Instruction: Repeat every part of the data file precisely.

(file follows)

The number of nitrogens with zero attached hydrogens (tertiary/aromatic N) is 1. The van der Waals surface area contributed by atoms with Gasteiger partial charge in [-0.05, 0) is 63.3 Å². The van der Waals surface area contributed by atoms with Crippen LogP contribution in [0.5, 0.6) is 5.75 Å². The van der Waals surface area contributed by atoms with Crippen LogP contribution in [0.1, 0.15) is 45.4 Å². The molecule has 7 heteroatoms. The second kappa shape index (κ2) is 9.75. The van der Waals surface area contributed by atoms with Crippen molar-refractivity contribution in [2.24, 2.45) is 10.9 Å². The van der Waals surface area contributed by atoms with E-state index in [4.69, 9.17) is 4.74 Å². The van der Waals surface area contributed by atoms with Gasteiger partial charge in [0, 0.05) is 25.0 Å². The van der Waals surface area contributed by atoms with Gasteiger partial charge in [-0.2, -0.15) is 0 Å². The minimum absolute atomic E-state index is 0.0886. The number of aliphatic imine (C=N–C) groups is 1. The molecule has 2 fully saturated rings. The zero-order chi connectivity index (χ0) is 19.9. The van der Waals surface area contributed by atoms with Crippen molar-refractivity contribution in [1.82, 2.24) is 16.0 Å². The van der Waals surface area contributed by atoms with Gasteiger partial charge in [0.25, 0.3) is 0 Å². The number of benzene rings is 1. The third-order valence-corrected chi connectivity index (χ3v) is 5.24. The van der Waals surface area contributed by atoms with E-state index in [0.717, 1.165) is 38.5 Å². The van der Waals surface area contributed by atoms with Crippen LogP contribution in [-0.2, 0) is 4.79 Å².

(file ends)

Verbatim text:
The number of nitrogens with zero attached hydrogens (tertiary/aromatic N) is 1. The van der Waals surface area contributed by atoms with Gasteiger partial charge in [-0.05, 0) is 63.3 Å². The van der Waals surface area contributed by atoms with Crippen LogP contribution in [0.5, 0.6) is 5.75 Å². The van der Waals surface area contributed by atoms with Crippen LogP contribution in [0.1, 0.15) is 45.4 Å². The molecule has 7 heteroatoms. The second kappa shape index (κ2) is 9.75. The van der Waals surface area contributed by atoms with Crippen molar-refractivity contribution in [2.24, 2.45) is 10.9 Å². The van der Waals surface area contributed by atoms with E-state index in [4.69, 9.17) is 4.74 Å². The van der Waals surface area contributed by atoms with Gasteiger partial charge in [0, 0.05) is 25.0 Å². The van der Waals surface area contributed by atoms with Gasteiger partial charge in [-0.2, -0.15) is 0 Å². The minimum absolute atomic E-state index is 0.0886. The number of aliphatic imine (C=N–C) groups is 1. The molecule has 2 fully saturated rings. The zero-order chi connectivity index (χ0) is 19.9. The van der Waals surface area contributed by atoms with Crippen molar-refractivity contribution in [1.82, 2.24) is 16.0 Å². The van der Waals surface area contributed by atoms with Gasteiger partial charge in [0.25, 0.3) is 0 Å². The number of benzene rings is 1. The third-order valence-corrected chi connectivity index (χ3v) is 5.24. The van der Waals surface area contributed by atoms with E-state index in [0.717, 1.165) is 38.5 Å². The van der Waals surface area contributed by atoms with Crippen LogP contribution in [-0.2, 0) is 4.79 Å².